Sudan: Protesters Rally To Demand Disbanding Of Omar Al-Bashir’s National Congress Party

Thousands of people rallied on the streets in several Sudanese cities including the capital Khartoum, to call for disbanding of former deposed President Omar al-Bashir’s National Congress Party, reported Yahoo News.

“Dissolve the National Congress Party,” the banners held by the protesters read.

Organized by the Sudanese Professionals Association, the rallies also marked the 55th anniversary of the first popular October 21, 1964 uprising that had removed the then-military leader Ibrahim Abboud.

Notably, the current transitional government in Sudan came to power after a similar uprising, which eventually led the military to overthrow al-Bashir. Al-Bashir and his National Congress Party ruled Sudan for thirty long years from 1989, when he came to power in a coup.  A joint military-civilian administration, which currently rules Sudan, has been allotted the task of paving a way towards democratic elections in just over three years.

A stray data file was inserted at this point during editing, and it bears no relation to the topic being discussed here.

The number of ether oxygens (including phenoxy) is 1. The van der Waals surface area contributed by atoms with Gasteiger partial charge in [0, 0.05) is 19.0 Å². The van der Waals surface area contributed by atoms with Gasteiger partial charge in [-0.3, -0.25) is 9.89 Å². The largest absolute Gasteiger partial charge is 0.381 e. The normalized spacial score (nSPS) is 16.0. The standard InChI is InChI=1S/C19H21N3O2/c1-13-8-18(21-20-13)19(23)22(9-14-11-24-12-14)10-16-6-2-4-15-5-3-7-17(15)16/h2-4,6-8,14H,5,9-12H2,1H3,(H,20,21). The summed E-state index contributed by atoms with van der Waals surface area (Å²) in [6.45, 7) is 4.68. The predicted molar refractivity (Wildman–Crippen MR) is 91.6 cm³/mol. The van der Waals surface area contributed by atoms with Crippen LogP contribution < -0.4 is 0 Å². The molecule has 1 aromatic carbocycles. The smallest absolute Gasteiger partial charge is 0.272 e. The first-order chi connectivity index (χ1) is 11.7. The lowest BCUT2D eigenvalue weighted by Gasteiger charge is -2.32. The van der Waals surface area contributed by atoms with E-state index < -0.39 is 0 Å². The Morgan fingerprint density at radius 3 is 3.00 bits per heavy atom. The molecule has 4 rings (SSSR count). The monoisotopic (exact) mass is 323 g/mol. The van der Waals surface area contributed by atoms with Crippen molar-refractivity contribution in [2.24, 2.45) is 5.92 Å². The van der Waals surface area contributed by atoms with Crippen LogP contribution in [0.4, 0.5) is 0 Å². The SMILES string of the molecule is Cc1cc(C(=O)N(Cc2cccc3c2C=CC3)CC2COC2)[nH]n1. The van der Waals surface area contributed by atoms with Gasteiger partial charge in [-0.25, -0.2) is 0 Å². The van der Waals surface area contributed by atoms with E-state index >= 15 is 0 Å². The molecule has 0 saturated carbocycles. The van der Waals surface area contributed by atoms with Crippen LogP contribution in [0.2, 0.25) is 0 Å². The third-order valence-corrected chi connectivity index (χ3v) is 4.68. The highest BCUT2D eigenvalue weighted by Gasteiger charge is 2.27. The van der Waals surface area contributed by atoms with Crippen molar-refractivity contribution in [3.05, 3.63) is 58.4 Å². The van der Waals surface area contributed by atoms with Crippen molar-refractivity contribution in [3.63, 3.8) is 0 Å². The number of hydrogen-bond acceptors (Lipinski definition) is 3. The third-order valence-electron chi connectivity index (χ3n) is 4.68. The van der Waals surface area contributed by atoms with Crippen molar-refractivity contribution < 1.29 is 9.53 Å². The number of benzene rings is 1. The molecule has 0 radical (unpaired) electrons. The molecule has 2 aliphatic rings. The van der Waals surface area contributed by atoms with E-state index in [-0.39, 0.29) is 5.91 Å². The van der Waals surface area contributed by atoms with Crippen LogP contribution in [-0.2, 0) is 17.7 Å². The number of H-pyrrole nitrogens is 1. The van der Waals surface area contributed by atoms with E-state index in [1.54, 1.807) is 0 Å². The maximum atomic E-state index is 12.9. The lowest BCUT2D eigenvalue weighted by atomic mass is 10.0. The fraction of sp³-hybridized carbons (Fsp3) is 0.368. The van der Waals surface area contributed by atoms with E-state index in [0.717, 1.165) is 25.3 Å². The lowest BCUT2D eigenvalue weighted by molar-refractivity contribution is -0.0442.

The demonstrators showed their support for the transitional government and renewed demands of dissolution of the former ruling National Congress Party, the removal of its partisans from public institutions, and set up of an independent investigation into the deadly break-up of protests in June that resulted in dozens of causalities among the protesters.

The demonstrations were held in different areas of Khartoum state, and the cities of El Obeid and Attbara and other areas where the people carried banners, and chanted slogans demanding justice.

They shouted, “blood for blood, we do not accept blood money”, and “the people want to take revenge for the martyrs”.

The SPA called for the appointment of regional governors and the make-up of the legislative body as part of the August power-sharing agreement signed between the pro-democracy protesters and the country’s powerful military. The demonstrators went on to condemn the government’s decision to not ban the activities of al-Bashir’s party and called for confiscation of its premises and assets.

Caroline Finnegan

A professionnal journalist for the past ten years, I cover global news and economic affairs for The Chief Observer.

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